French democracy has diced with death and again somehow dodged disaster.

An election campaign that generated little enthusiasm or optimism has yielded the result most observers predicted. In the first round anyway. It averted the left voters’ nightmare of diluted votes resulting in a win by default for the right.

The French do not have preferential voting. The two candidates with the highest total votes in the first ballot go head to head a fortnight later, unless someone wins 50% plus one.

In 2002, 10 of the 16 round-one candidates were from the left with fewer from the right. In a shock result, the centre right’s Jacques Chirac and the extreme right’s Jean-Marie Le Pen won the top two spots, though with less than 37% of the vote between them. The leading socialist candidate Lionel Jospin came third with 16%.

This meant Chirac faced Le Pen in the second round — both right wing politicians — despite the electorate voting overwhelmingly for left parties in the first.

Yesterday, with 10 candidates there was the possibility again the five from the left could divide the votes and destroy the chance of any one of them getting first or second place. In the event this did not happen, with socialist François Hollande coming first with 28.4% and the incumbent centre right Nicolas Sarkozy coming second with 25.5%. Hollande did better than polls had predicted, Sarkozy worse.

Far-right candidate Marine Le Pen surprised everyone, herself included, with a touch under 20%. Daughter of veteran candidate and 2002 runner-up Jean-Marie Le Pen, she certainly had strong name recognition. Le pen almost doubling her father’s result five years earlier suggests issues of immigration, race and religion remain unresolved.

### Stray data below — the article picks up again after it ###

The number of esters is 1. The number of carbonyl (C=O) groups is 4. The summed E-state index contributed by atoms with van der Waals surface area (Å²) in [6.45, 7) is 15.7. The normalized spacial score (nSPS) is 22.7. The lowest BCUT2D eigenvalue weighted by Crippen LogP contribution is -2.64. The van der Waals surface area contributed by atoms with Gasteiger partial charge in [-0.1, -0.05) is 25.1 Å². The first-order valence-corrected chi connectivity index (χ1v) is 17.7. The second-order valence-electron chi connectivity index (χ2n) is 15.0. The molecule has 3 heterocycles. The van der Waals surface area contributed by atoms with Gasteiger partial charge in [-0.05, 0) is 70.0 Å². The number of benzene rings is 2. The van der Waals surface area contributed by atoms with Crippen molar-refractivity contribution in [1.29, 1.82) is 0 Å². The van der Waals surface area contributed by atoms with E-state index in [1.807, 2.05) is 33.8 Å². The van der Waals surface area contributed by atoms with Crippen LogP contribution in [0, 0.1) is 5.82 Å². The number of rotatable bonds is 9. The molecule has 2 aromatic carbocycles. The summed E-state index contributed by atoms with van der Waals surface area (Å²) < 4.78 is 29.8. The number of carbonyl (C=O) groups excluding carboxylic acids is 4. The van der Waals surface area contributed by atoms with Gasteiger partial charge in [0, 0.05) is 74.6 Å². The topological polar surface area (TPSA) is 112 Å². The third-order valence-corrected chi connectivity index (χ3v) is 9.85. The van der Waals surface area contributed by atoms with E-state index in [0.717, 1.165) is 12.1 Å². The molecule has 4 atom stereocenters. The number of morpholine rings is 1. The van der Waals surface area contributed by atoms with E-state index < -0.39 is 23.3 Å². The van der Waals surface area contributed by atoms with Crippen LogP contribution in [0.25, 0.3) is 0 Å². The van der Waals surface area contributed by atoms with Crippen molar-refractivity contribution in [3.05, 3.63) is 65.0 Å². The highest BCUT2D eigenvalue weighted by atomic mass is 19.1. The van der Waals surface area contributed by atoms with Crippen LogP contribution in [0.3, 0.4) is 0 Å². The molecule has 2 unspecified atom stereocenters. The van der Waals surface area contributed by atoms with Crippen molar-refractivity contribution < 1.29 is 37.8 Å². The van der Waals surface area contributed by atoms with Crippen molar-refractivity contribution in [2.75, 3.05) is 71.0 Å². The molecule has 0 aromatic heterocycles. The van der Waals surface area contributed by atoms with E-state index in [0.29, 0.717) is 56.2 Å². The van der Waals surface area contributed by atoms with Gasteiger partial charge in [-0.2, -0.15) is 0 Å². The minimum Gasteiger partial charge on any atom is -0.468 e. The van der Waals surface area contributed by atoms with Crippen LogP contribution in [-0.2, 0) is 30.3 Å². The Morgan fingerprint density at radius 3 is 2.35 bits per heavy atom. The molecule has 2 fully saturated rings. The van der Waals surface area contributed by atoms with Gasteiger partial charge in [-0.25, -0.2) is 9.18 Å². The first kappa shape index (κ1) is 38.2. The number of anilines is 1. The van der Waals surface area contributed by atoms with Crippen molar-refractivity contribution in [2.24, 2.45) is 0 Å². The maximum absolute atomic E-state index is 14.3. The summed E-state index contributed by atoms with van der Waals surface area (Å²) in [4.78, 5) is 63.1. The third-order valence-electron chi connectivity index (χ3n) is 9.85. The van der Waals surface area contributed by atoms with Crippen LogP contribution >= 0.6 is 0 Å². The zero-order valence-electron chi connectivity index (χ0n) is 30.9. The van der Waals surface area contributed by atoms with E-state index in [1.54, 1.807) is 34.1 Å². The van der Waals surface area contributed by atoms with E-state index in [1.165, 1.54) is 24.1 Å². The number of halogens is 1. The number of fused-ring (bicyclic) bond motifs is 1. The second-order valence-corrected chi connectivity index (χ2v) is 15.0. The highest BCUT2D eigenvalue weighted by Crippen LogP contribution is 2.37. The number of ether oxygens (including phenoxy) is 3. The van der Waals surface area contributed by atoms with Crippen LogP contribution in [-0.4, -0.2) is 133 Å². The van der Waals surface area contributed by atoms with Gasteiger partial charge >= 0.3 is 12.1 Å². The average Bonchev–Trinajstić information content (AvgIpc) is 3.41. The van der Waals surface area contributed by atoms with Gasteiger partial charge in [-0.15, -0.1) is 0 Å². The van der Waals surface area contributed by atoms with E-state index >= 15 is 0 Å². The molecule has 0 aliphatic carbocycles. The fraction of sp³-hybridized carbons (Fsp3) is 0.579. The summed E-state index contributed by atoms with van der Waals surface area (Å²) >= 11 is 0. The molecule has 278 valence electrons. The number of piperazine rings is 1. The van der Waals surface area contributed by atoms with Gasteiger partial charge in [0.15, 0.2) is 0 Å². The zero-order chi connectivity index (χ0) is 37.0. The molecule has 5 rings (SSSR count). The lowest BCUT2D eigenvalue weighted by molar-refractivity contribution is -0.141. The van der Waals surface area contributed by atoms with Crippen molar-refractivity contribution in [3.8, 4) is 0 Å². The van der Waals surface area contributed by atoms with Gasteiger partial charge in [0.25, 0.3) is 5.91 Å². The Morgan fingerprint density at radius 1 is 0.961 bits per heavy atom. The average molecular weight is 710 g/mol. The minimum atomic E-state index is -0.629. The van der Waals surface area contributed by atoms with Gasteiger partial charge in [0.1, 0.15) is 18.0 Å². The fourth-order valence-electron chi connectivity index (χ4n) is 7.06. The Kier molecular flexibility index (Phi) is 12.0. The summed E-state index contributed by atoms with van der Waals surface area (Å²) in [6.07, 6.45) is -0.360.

Jean-Luc Mélenchon of the Left Front alliance performed worse than expected with 11.7%. Centrist François Bayrou also disappointed with 8.5%. Bayrou, with Sarkozy, stood in 2007. He came third then with almost 19%.

Eva Joly’s 2% for the Greens was extremely disappointing given her high profile as a judge in famous criminal prosecutions in a former life, and given the Greens’ momentum in many nations, including Australia.

On yesterday’s vote it appears Hollande is likely to win the run-off with Sarkozy comfortably. With the president’s vote down from 31% in 2007 to less than 26% yesterday, he seems headed for about 44% in May if the same disillusionment is expressed. We won’t know, of course, until May 6, and the French can surprise.

A change to the serious François Holland will mean a less colourful character in the Élysée Palace. But probably no major shift in relations within Europe or foreign policy more broadly.

Likely domestic changes include higher taxes on the rich, the retirement age brought back to 60 for most workers, education and other public service jobs restored, full marriage for same-s-x couples, more social housing and better services for the disadvantaged. Probably no change to the voting system.

So why have the French not fixed things since 2002, say with preferential voting on one day as in Australia? “Ah, that would require change,” seems to be the answer.

And why then do left voters risk having right and far right candidates taking the top two positions by presenting so many left candidates?

The answer to that is not so simple. One voter explained: “It does not really matter who wins. The children will still go to school, le boulanger will make the baguettes and the grapes we will harvest in September.”

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Peter Fray
Peter Fray
Editor-in-chief of Crikey
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